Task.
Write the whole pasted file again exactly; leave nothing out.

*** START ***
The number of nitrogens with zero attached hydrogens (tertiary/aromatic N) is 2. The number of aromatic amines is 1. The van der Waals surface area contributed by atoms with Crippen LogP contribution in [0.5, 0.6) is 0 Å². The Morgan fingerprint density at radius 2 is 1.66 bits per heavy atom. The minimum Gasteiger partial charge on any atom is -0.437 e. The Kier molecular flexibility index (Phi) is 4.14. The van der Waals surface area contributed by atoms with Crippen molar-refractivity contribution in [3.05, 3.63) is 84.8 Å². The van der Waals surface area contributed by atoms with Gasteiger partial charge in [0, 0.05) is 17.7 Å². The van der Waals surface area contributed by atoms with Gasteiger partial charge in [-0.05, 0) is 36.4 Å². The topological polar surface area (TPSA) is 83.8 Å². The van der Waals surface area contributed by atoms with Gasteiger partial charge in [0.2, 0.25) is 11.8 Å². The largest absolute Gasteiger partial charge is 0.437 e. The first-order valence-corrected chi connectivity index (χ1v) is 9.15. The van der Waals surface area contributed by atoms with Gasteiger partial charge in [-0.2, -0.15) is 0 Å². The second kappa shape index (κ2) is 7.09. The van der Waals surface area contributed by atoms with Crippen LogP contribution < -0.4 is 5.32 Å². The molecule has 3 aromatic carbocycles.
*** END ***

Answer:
The number of nitrogens with zero attached hydrogens (tertiary/aromatic N) is 2. The number of aromatic amines is 1. The van der Waals surface area contributed by atoms with Crippen LogP contribution in [0.5, 0.6) is 0 Å². The Morgan fingerprint density at radius 2 is 1.66 bits per heavy atom. The minimum Gasteiger partial charge on any atom is -0.437 e. The Kier molecular flexibility index (Phi) is 4.14. The van der Waals surface area contributed by atoms with Crippen molar-refractivity contribution in [3.05, 3.63) is 84.8 Å². The van der Waals surface area contributed by atoms with Gasteiger partial charge in [0, 0.05) is 17.7 Å². The van der Waals surface area contributed by atoms with Gasteiger partial charge in [-0.05, 0) is 36.4 Å². The topological polar surface area (TPSA) is 83.8 Å². The van der Waals surface area contributed by atoms with Gasteiger partial charge in [0.2, 0.25) is 11.8 Å². The largest absolute Gasteiger partial charge is 0.437 e. The first-order valence-corrected chi connectivity index (χ1v) is 9.15. The van der Waals surface area contributed by atoms with Gasteiger partial charge in [-0.2, -0.15) is 0 Å². The second kappa shape index (κ2) is 7.09. The van der Waals surface area contributed by atoms with Crippen LogP contribution < -0.4 is 5.32 Å². The molecule has 3 aromatic carbocycles.